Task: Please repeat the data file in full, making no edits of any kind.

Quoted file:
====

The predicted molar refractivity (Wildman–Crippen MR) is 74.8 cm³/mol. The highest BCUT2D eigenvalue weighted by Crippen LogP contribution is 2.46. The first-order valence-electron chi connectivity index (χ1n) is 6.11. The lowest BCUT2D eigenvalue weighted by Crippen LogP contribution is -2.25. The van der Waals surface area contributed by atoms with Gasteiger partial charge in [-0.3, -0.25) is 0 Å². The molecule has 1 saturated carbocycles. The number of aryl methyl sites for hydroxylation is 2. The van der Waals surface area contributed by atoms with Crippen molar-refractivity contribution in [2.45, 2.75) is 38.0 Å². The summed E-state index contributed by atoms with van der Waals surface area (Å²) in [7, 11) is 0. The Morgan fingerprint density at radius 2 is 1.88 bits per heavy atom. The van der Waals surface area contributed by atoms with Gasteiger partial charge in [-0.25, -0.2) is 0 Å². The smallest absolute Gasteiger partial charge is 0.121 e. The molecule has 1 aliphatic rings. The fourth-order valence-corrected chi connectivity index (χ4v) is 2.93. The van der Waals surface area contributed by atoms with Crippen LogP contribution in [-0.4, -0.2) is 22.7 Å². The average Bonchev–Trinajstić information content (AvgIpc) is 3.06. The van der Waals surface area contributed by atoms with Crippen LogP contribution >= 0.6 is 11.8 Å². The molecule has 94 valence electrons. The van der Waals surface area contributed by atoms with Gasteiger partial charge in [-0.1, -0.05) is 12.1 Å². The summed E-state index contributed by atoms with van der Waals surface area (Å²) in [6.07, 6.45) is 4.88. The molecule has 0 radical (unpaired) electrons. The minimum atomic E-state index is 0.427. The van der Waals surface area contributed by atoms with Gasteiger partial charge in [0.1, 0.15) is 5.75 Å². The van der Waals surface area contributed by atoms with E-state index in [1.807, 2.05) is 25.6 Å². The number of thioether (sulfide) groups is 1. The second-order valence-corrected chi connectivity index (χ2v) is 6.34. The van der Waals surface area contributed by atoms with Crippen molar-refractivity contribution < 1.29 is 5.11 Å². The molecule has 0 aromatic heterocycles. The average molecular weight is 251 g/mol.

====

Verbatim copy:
The predicted molar refractivity (Wildman–Crippen MR) is 74.8 cm³/mol. The highest BCUT2D eigenvalue weighted by Crippen LogP contribution is 2.46. The first-order valence-electron chi connectivity index (χ1n) is 6.11. The lowest BCUT2D eigenvalue weighted by Crippen LogP contribution is -2.25. The van der Waals surface area contributed by atoms with Gasteiger partial charge in [-0.3, -0.25) is 0 Å². The molecule has 1 saturated carbocycles. The number of aryl methyl sites for hydroxylation is 2. The van der Waals surface area contributed by atoms with Crippen molar-refractivity contribution in [2.45, 2.75) is 38.0 Å². The summed E-state index contributed by atoms with van der Waals surface area (Å²) in [7, 11) is 0. The Morgan fingerprint density at radius 2 is 1.88 bits per heavy atom. The van der Waals surface area contributed by atoms with Gasteiger partial charge in [-0.25, -0.2) is 0 Å². The smallest absolute Gasteiger partial charge is 0.121 e. The molecule has 1 aliphatic rings. The fourth-order valence-corrected chi connectivity index (χ4v) is 2.93. The van der Waals surface area contributed by atoms with Crippen LogP contribution in [-0.4, -0.2) is 22.7 Å². The average Bonchev–Trinajstić information content (AvgIpc) is 3.06. The van der Waals surface area contributed by atoms with Crippen LogP contribution >= 0.6 is 11.8 Å². The molecule has 94 valence electrons. The van der Waals surface area contributed by atoms with Gasteiger partial charge in [-0.1, -0.05) is 12.1 Å². The summed E-state index contributed by atoms with van der Waals surface area (Å²) in [6.07, 6.45) is 4.88. The molecule has 0 radical (unpaired) electrons. The minimum atomic E-state index is 0.427. The van der Waals surface area contributed by atoms with Gasteiger partial charge in [0.1, 0.15) is 5.75 Å². The van der Waals surface area contributed by atoms with E-state index in [1.807, 2.05) is 25.6 Å². The number of thioether (sulfide) groups is 1. The second-order valence-corrected chi connectivity index (χ2v) is 6.34. The van der Waals surface area contributed by atoms with Crippen molar-refractivity contribution < 1.29 is 5.11 Å². The molecule has 0 aromatic heterocycles. The average molecular weight is 251 g/mol.